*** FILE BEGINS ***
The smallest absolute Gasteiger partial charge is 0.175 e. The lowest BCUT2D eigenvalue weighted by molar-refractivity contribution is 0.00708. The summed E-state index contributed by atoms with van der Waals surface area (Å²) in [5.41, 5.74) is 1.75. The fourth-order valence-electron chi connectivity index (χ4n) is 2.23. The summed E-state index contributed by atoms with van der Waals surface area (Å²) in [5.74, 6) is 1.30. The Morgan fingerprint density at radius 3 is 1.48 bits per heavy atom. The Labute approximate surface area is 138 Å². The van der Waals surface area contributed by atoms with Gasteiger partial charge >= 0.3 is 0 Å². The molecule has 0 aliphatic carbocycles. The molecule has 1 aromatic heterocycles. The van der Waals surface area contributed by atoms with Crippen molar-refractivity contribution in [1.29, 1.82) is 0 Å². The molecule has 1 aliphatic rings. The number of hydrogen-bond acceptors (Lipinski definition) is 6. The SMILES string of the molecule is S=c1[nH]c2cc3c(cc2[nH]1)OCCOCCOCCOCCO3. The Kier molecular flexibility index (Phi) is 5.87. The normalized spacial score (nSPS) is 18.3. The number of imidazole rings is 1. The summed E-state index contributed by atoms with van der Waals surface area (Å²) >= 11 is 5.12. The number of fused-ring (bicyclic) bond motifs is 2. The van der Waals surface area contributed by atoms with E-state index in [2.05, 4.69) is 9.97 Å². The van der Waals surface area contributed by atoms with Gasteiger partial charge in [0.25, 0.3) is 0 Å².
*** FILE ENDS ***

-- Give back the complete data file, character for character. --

The smallest absolute Gasteiger partial charge is 0.175 e. The lowest BCUT2D eigenvalue weighted by molar-refractivity contribution is 0.00708. The summed E-state index contributed by atoms with van der Waals surface area (Å²) in [5.41, 5.74) is 1.75. The fourth-order valence-electron chi connectivity index (χ4n) is 2.23. The summed E-state index contributed by atoms with van der Waals surface area (Å²) in [5.74, 6) is 1.30. The Morgan fingerprint density at radius 3 is 1.48 bits per heavy atom. The Labute approximate surface area is 138 Å². The van der Waals surface area contributed by atoms with Gasteiger partial charge >= 0.3 is 0 Å². The molecule has 0 aliphatic carbocycles. The molecule has 1 aromatic heterocycles. The van der Waals surface area contributed by atoms with Crippen molar-refractivity contribution in [1.29, 1.82) is 0 Å². The molecule has 1 aliphatic rings. The number of hydrogen-bond acceptors (Lipinski definition) is 6. The SMILES string of the molecule is S=c1[nH]c2cc3c(cc2[nH]1)OCCOCCOCCOCCO3. The Kier molecular flexibility index (Phi) is 5.87. The normalized spacial score (nSPS) is 18.3. The number of imidazole rings is 1. The summed E-state index contributed by atoms with van der Waals surface area (Å²) >= 11 is 5.12. The number of fused-ring (bicyclic) bond motifs is 2. The van der Waals surface area contributed by atoms with E-state index in [2.05, 4.69) is 9.97 Å². The van der Waals surface area contributed by atoms with Gasteiger partial charge in [0.25, 0.3) is 0 Å².